Table of Contents

Continuing Education
Hands On

Inside Dental Technology

October 2011, Volume 2, Issue 9
Published by AEGIS Communications

Are Dentists Surgically Placing Implants?

As with any new frontier, the door of opportunity is open for those who want to get involved. And as implants in general have become more predictable and patient and clinician friendly, so too has the temptation for general dentists to expand their role to the surgical side, seeking education and training in order to keep all aspects of implant therapy in the practice. Although the percentages are quite small and the topic is controversial, American Dental Association surveys conducted in 1996 and again in 2006 report a less than 4% increase from 8.8% in 1996 to 12.3% in 2006.2 But that percentage could be on the rise in the present-day economy.

Kowalski has definitely seen more general dentists become involved in the implant treatment process and a rise in popularity among GPs for surgically placing implants. “With the price point dropping on CBCT scanners, some general dentists are beginning to realize that, if they choose to learn to place routine a single unit implant, a CBCT scan can be a way to bridge that gap to achieving predictable results.”

“An increase in the number of general practitioners involved in the surgical phase may also be spurred by the sagging economy and by implant companies encouraging general dentists to get involved in surgical placement ventures,” says Renzo Casellini, MDT, Certified Implant Prosthesist (ICOI Diplomat), owner of Swiss Quality Dental Ceramics and Dental Implant Studio in California. He believes implant manufacturers have a vested interest for broadening the base of those surgically placing implants. “Dentists are being pushed to take hands-on courses to master surgical placement procedures.” And although technology is making the surgical phase much more predictable, he is seeing a difference in the results of the final outcome among those who have specialty degrees and those who have invested in informal training.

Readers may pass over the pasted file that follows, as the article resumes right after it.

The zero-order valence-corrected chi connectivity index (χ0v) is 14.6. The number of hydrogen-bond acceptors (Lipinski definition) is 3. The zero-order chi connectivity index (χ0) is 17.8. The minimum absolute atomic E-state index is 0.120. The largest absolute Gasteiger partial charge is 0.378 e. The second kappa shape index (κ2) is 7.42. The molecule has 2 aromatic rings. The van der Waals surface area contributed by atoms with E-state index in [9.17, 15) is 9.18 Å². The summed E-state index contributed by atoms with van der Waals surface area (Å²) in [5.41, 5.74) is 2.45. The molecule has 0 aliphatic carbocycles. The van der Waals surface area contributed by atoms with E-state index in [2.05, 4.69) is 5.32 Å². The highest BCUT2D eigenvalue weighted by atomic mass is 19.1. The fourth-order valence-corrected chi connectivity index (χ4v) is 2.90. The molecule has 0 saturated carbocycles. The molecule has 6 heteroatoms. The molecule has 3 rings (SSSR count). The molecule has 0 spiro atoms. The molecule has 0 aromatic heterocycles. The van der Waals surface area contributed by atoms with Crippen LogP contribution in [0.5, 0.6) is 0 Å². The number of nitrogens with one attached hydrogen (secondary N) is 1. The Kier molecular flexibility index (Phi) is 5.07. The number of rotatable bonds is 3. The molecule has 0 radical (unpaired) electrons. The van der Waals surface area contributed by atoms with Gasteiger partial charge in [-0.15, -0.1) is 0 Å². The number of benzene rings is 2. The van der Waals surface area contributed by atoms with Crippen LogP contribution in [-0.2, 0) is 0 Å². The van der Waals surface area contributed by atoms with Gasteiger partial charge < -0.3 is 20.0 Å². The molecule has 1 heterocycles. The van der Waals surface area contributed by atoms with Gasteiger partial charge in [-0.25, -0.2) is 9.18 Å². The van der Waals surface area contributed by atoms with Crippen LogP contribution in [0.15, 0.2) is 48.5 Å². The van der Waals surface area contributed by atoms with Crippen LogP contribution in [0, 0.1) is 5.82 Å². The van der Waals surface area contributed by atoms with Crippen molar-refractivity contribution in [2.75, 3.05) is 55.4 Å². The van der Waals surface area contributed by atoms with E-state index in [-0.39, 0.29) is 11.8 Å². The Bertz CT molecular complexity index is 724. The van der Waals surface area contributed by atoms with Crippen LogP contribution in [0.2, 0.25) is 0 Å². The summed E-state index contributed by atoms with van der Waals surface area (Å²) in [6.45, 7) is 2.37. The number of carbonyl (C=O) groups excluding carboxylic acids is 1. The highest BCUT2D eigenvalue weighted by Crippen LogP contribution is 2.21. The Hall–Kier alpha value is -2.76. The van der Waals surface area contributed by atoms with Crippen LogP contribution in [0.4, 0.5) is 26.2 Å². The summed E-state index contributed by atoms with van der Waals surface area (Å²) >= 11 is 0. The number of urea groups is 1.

In Kowalski’s experience, this may have stemmed from a few of his clients who are taking advantage of CBCT scanning technology and virtual treatment planning are actually ordering the surgical templates to use during surgery because of the added cost and time factor for the patient.

“This may be due to the volume of cases the practicioner handles,” says Dickerman. He finds that clients who handle large volumes of implant cases a year are less likely to use all the products available for treatment and surgical planning whereas those who do fewer surgeries do take advantage of them. “Guided surgery can give the less experienced dentist a lot more confidence in going forward with treatment.”

However, cautions Dr. Michael Sonick, DMD, owner of Fairfield County Implants & Periodontics in Fairfield, Connecticut, guided surgery should be used as an aid not a substitute for good surgical technique. “You are hearing a lot about how anybody can do implants using guided surgery. All you have to do is scan the patient, and order a patient-specific surgical guide, which will provide foolproof implant placement, plus the crown to fit that implant. All will be delivered the day of surgery,” he says. “Even though we use our in-house CBCT to scan nearly 35% to 40% of our patients, and those scans from my research are within 0.5-mm accuracy, I still lay open a flap 95% of the time to actually see the bone I am dealing with.”

Rose also advises caution when it comes to general dentists surgically placing implants. He knows several general dentists who have made the decision to perform the surgical aspect, partly because of the economy and partly because any time a new field opens up, everyone jockeys to see what role they can play. “Implant surgery is not simple,” he cautions. “Even if they know the anatomy and where best to position the implant, if there is a bleed during surgery or a bone fractures, dentists have to know what they are doing.”